I think of the "product of the product" concept as a "messy" idea because it is another evolutionary step for interpretive planning that messes up the way that "weve always done it". Here is how the concept works: By selling the "product" of the product we present the idea in a context that the potential visitor knows and understands. For example:
Are you selling drills or holes? Because if the customer doesnt need a hole, they dont need a drill. The "hole" is the product of the product (the drill).
Are you selling cosmetics or hope? Do the advertisements for both mens and womens cosmetics for example just sell the hair coloring gel or what will happen to you after you use the product (feel younger, happier, more attractive).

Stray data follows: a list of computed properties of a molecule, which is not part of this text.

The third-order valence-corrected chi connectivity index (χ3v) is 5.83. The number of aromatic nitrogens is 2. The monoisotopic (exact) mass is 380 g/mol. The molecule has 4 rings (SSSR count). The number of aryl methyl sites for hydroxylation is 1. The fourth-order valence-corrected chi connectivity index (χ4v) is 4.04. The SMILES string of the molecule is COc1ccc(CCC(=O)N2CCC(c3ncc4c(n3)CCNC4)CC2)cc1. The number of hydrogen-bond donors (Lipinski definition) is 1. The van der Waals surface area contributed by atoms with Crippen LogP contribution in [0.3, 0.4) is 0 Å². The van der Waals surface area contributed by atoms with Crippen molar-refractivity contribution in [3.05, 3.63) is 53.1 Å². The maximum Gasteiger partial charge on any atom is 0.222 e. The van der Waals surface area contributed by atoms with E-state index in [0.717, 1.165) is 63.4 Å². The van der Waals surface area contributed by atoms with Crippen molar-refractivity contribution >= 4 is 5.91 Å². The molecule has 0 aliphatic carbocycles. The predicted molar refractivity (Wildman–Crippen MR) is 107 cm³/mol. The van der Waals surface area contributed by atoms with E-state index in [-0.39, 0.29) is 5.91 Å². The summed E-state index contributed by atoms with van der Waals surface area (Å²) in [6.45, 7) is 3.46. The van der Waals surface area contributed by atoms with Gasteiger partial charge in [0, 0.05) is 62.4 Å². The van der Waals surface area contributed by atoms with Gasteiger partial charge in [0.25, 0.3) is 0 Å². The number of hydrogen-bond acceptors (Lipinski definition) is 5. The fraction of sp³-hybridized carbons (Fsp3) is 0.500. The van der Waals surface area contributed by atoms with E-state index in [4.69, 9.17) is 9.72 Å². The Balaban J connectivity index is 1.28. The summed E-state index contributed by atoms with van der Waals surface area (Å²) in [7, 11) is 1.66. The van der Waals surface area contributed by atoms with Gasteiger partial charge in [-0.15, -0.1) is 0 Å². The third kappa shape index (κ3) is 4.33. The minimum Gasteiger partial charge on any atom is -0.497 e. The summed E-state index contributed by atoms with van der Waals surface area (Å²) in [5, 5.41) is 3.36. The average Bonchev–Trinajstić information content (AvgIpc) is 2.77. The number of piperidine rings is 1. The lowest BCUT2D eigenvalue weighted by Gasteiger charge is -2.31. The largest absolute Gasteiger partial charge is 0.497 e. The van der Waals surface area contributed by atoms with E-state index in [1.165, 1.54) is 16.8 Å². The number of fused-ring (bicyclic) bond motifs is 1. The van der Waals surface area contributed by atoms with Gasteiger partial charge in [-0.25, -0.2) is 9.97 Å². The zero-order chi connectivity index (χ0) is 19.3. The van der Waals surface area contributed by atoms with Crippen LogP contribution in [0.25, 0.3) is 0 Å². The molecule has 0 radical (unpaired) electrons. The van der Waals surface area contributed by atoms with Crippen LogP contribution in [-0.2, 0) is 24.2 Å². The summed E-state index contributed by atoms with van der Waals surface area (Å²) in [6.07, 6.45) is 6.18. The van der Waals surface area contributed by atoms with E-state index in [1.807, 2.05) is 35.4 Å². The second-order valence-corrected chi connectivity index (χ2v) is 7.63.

Are you selling automobiles or "status"? Watch a car ad on the television who is driving the car were are they driving the care to? What socio-income bracket is being marketed to? What is the "status" of the people in the advertisement?
Now lets apply this product of the product concept to interpretive planning.
What is the product of a self-guiding trail walk?
What is the product of visitors reading your interpretive panels?
What is the product of your visitor center exhibits?
What is the product of your guided interpretive walks or tours?